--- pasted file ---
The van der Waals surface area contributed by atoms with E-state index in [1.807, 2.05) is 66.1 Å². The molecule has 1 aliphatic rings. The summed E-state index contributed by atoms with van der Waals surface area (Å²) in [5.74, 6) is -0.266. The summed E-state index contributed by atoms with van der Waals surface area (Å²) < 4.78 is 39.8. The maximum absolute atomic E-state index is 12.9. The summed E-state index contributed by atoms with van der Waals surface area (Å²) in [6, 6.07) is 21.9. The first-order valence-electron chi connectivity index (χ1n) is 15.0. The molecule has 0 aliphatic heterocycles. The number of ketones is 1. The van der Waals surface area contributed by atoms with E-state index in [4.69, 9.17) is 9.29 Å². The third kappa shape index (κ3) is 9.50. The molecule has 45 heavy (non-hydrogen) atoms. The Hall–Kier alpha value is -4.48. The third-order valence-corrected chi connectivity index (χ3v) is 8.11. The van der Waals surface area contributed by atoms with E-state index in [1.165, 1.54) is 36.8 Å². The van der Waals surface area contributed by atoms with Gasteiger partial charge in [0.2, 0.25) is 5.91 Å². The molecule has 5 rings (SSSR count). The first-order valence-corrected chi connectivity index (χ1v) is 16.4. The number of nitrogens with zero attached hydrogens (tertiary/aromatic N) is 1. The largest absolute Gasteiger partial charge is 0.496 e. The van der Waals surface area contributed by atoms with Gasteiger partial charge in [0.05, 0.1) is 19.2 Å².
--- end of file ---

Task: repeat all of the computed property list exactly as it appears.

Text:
The van der Waals surface area contributed by atoms with E-state index in [1.807, 2.05) is 66.1 Å². The molecule has 1 aliphatic rings. The summed E-state index contributed by atoms with van der Waals surface area (Å²) in [5.74, 6) is -0.266. The summed E-state index contributed by atoms with van der Waals surface area (Å²) < 4.78 is 39.8. The maximum absolute atomic E-state index is 12.9. The summed E-state index contributed by atoms with van der Waals surface area (Å²) in [6, 6.07) is 21.9. The first-order valence-electron chi connectivity index (χ1n) is 15.0. The molecule has 0 aliphatic heterocycles. The number of ketones is 1. The van der Waals surface area contributed by atoms with E-state index in [4.69, 9.17) is 9.29 Å². The third kappa shape index (κ3) is 9.50. The molecule has 45 heavy (non-hydrogen) atoms. The Hall–Kier alpha value is -4.48. The third-order valence-corrected chi connectivity index (χ3v) is 8.11. The van der Waals surface area contributed by atoms with E-state index in [1.165, 1.54) is 36.8 Å². The van der Waals surface area contributed by atoms with Gasteiger partial charge in [0.2, 0.25) is 5.91 Å². The molecule has 5 rings (SSSR count). The first-order valence-corrected chi connectivity index (χ1v) is 16.4. The number of nitrogens with zero attached hydrogens (tertiary/aromatic N) is 1. The largest absolute Gasteiger partial charge is 0.496 e. The van der Waals surface area contributed by atoms with Gasteiger partial charge in [0.05, 0.1) is 19.2 Å².